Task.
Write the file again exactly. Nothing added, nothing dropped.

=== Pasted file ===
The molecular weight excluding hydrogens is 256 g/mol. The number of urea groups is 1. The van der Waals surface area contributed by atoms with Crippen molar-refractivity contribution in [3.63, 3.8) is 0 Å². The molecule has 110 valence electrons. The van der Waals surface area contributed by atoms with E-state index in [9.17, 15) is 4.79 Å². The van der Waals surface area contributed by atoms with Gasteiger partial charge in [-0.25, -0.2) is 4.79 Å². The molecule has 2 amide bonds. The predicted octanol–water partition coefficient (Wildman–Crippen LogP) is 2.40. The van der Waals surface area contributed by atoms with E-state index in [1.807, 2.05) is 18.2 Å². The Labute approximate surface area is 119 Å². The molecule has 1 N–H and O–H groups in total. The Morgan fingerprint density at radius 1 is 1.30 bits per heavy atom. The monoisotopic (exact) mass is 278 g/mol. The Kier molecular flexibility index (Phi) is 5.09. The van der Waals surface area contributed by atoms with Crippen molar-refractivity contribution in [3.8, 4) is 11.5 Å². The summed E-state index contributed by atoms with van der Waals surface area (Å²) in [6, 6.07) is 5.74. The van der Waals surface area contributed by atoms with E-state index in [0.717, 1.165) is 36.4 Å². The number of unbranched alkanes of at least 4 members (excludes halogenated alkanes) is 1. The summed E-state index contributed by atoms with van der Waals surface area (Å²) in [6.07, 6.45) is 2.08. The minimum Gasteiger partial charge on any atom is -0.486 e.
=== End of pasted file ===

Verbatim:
The molecular weight excluding hydrogens is 256 g/mol. The number of urea groups is 1. The van der Waals surface area contributed by atoms with Crippen molar-refractivity contribution in [3.63, 3.8) is 0 Å². The molecule has 110 valence electrons. The van der Waals surface area contributed by atoms with E-state index in [9.17, 15) is 4.79 Å². The van der Waals surface area contributed by atoms with Gasteiger partial charge in [-0.25, -0.2) is 4.79 Å². The molecule has 2 amide bonds. The predicted octanol–water partition coefficient (Wildman–Crippen LogP) is 2.40. The van der Waals surface area contributed by atoms with E-state index in [1.807, 2.05) is 18.2 Å². The Labute approximate surface area is 119 Å². The molecule has 1 N–H and O–H groups in total. The Morgan fingerprint density at radius 1 is 1.30 bits per heavy atom. The monoisotopic (exact) mass is 278 g/mol. The Kier molecular flexibility index (Phi) is 5.09. The van der Waals surface area contributed by atoms with Crippen molar-refractivity contribution in [3.8, 4) is 11.5 Å². The summed E-state index contributed by atoms with van der Waals surface area (Å²) in [6, 6.07) is 5.74. The van der Waals surface area contributed by atoms with E-state index in [0.717, 1.165) is 36.4 Å². The number of unbranched alkanes of at least 4 members (excludes halogenated alkanes) is 1. The summed E-state index contributed by atoms with van der Waals surface area (Å²) in [6.07, 6.45) is 2.08. The minimum Gasteiger partial charge on any atom is -0.486 e.